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What are the 4 stages of rheumatoid arthritis?

Medically reviewed by Sally Chao, MD. Last updated on July 7, 2021.

Official answer

by Drugs.com

Rheumatoid arthritis (RA) has no cure. Over time, RA tends to get worse, which is called disease progression. RA progresses in stages. There are four stages of RA based on X-ray studies of your joints:

  1. In the first stage of RA, joint X-rays do not show any joint damage.
  2. In the second stage of RA, joint X-rays show evidence of thinning bones around the joint and some bone destruction underneath the cartilage of the joint. (Bones that form joints have a smooth covering of protective tissue called cartilage.)
  3. In the third stage of RA, there is evidence of both cartilage and bone destruction, and there is a change in the function and structure of the joint, called deformity.
  4. Stage four of RA has all the findings of stage three, but now the joint has started to lose the ability to move. Boney tissue or other tissue fills the joint space and freezes the joint, called ankylosis.

This staging is important for planning treatment and to see if treatment is slowing the progression of RA.

  • RA can also be classified as early or established. If you have had RA symptoms for less than six months, you have early RA. After six months, it is called established RA.
  • Another way to classify RA is by disease activity. Based on your symptoms and a physical exam, your doctor may describe disease activity as low, moderate or high.

These classifications all help your doctor decide on the best treatment for you.

Symptoms and treatment

The most common first symptoms of RA are swelling and stiffness of the small joints in your hands. These include the joints of your fingers and wrists. As RA progresses, so do your symptoms. RA is a disease that affects more than just your joints.

Symptoms may include:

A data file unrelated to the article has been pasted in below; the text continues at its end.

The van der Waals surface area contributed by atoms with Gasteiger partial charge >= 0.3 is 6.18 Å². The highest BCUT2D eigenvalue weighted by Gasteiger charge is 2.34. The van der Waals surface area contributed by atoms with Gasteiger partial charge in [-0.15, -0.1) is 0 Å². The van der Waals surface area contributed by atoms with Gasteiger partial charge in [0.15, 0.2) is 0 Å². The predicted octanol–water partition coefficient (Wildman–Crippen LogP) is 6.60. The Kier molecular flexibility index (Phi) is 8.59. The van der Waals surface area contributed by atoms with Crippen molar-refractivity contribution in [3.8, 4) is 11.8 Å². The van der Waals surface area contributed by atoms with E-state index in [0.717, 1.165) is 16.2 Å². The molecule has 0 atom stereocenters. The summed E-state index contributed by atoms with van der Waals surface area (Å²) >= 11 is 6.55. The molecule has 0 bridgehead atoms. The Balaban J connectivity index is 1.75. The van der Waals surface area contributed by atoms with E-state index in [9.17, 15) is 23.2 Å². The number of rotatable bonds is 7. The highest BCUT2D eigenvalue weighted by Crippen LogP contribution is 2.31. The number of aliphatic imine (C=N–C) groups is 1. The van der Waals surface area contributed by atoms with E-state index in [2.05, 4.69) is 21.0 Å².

• Aching pain in more than one joint on both sides of your body
  • Stiffness, especially in the morning
  • Tenderness
  • Swelling of joints
  • Weight loss
  • Fever
  • Fatigue

When treating RA, the goal is to slow down or stop disease progression. Drugs called disease-modifying anti-rheumatic drugs (DMARDs) are effective at slowing progression and relieving symptoms. They can be started as soon as RA is diagnosed.

Even with treatment, many people with RA have periods of flares when symptoms get worse, also called exacerbations. You will also have periods when symptoms are under control, called remissions. Although there is no cure, treatment can improve symptoms, slow progression and improve quality of life.

Progression of RA can also be slowed by making the right lifestyle decisions:

  • Stopping smoking. Many studies show that smoking makes RA worse.
  • Like other people, people with RA should try to get 30 minutes of exercise on at least five days of the week. There are special physical activity programs for RA for those who need support.
  • Maintaining a healthy weight with a healthy diet and exercise reduces stress on your joints, which can improve RA symptoms.
References
  1. Chauhan K, Jandu JS, Goyal A, et al. Rheumatoid Arthritis. StatPearls [Internet]. 2020 Nov. 5. Available at: https://www.ncbi.nlm.nih.gov/books/NBK441999/. [Accessed May 25, 2021].
  2. Centers for Disease Control and Prevention (CDC). Rheumatoid Arthritis (RA). July 2020. Available at: https://www.cdc.gov/arthritis/basics/rheumatoid-arthritis.html. [Accessed May 25, 2021].

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